thanx perfect.
  26. Aug 5, 2004 #25


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    Special relativity actually _is_ pretty easy, but if the treatment you got didn't include 4-vectors, you'll probably want to read more. I believe that Taylor & Wheeler's "Spacetime Physics" is still considered to be a good modern SR book. Perhaps others can comment if this is still considered to be good, I'm probably outdated.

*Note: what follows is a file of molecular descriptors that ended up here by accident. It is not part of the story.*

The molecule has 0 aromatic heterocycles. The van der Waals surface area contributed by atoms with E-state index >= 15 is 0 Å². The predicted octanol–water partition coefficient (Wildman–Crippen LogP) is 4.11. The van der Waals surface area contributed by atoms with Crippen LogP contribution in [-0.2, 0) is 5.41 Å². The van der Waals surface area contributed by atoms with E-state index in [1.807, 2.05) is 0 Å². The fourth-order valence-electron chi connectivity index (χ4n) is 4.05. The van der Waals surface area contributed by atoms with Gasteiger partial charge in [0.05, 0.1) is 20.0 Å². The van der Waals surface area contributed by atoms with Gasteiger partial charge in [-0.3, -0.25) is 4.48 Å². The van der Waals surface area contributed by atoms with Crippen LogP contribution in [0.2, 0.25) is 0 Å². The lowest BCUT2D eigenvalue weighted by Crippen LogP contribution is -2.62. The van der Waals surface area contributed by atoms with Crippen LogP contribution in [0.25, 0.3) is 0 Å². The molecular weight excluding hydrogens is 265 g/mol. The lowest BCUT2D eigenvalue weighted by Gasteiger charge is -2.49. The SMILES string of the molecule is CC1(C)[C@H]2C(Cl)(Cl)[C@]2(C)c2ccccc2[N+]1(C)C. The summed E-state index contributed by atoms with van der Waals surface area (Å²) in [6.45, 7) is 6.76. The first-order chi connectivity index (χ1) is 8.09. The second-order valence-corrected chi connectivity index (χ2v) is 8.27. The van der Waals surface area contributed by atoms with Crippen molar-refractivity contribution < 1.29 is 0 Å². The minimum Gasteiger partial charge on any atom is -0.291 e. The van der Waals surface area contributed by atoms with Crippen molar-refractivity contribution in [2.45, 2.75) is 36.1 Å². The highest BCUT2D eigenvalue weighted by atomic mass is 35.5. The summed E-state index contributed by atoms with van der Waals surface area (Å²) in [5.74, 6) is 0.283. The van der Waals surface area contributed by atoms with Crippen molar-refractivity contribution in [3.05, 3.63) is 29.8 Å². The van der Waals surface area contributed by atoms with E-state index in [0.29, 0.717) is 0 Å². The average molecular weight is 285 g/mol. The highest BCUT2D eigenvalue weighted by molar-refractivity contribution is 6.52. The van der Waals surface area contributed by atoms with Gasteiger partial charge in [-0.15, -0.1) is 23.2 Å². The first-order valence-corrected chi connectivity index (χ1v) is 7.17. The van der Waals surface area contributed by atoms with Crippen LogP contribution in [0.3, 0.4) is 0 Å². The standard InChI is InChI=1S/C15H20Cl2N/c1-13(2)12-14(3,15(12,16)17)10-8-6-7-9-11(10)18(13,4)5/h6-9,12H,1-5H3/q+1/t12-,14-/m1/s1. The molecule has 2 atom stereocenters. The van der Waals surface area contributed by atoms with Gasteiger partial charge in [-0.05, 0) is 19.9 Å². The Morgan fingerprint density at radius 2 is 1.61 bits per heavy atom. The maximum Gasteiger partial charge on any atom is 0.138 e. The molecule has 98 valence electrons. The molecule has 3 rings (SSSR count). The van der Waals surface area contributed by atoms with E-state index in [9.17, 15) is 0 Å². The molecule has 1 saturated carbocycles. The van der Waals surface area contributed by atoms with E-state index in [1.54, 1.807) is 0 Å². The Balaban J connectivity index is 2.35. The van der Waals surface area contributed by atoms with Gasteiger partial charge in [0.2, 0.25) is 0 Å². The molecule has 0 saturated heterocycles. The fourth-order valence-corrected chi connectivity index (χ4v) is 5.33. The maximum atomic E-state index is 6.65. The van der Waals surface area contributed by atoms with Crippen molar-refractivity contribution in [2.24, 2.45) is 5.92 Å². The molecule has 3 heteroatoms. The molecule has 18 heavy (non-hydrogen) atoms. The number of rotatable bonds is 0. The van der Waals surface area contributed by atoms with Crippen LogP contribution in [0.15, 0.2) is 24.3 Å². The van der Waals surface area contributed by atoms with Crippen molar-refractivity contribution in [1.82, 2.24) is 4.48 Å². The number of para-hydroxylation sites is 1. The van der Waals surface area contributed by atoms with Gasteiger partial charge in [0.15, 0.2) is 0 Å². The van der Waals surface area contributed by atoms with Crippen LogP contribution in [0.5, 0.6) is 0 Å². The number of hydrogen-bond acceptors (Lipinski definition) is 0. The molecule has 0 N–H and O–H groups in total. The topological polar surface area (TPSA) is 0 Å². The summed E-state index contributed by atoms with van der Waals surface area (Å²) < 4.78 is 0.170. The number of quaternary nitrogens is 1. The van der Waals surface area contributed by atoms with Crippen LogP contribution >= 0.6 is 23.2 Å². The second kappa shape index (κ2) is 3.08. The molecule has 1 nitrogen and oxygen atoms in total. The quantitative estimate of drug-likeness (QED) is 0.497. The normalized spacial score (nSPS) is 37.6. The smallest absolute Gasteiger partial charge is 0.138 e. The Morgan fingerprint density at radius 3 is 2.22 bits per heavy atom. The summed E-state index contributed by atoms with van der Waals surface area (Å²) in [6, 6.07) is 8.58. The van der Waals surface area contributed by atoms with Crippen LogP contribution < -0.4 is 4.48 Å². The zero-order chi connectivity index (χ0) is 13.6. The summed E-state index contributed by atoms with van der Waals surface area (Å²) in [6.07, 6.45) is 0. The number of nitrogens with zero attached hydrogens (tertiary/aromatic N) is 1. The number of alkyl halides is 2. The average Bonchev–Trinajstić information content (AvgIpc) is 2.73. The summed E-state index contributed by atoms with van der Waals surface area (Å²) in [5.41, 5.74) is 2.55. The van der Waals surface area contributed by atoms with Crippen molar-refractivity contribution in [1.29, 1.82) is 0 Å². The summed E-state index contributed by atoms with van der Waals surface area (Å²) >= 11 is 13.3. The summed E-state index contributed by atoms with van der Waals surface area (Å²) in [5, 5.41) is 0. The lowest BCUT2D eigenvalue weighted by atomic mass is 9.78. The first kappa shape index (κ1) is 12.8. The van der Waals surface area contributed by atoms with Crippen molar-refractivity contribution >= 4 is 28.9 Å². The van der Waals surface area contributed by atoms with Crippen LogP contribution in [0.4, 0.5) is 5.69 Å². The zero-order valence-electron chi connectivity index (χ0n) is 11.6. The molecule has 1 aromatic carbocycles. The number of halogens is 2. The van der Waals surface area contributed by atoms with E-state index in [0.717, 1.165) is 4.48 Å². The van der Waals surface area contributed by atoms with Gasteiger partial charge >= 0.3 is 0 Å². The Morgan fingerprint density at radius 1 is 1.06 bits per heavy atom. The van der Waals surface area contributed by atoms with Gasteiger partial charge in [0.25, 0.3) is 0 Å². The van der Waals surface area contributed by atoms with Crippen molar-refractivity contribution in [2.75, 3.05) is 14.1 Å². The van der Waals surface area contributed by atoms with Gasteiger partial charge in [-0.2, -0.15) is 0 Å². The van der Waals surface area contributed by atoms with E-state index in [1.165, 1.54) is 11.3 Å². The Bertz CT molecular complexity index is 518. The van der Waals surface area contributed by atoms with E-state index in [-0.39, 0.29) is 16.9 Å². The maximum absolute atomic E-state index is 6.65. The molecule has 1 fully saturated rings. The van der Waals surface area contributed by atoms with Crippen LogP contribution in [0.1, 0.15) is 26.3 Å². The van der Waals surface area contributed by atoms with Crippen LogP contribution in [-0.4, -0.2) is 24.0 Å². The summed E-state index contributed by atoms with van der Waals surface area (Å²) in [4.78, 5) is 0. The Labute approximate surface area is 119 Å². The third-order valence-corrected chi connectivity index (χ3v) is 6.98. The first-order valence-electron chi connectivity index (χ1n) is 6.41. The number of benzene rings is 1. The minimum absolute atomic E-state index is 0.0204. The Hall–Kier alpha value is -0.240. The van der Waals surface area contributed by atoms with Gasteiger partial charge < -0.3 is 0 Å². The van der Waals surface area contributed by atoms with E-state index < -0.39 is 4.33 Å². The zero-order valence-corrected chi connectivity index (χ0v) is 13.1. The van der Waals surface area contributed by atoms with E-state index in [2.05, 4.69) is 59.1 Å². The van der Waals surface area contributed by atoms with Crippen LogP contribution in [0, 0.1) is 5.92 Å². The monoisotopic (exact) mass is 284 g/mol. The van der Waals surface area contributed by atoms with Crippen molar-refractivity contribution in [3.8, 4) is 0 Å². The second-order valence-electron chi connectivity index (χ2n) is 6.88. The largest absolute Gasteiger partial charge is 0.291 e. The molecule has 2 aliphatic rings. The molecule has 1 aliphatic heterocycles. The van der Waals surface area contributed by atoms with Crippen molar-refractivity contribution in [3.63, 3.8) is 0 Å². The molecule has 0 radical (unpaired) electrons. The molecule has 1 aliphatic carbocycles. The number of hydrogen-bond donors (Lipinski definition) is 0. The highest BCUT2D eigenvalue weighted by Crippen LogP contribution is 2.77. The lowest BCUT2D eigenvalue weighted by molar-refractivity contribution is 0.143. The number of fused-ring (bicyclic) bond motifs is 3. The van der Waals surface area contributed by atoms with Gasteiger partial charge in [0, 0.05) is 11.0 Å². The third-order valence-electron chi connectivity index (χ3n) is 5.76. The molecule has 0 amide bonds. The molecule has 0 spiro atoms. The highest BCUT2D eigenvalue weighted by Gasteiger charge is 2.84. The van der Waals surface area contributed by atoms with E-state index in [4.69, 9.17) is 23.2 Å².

As far as Electrodynamics goes, when I posted I was thinking of Jackson's "Classical Electrodynamics". It's a book on dynamics and electromagnetism - hence, electrodynamics. Difficult as this book (it's graduate level) it's still easier than dealing with gravity. But as I think, I think there must be better, easier books out there to learn from than Jackson, something that's more of an undergraduate level but still deals with some of the same material. The idea is that electromagnetism is a lot easier to deal with than gravity, and by considering how electric and magnetic fields transform in relativity theory, (i.e. the Faraday tensor), you'll be in a position to have something to fall back on when you start to tackle the trickier issues involved with gravity.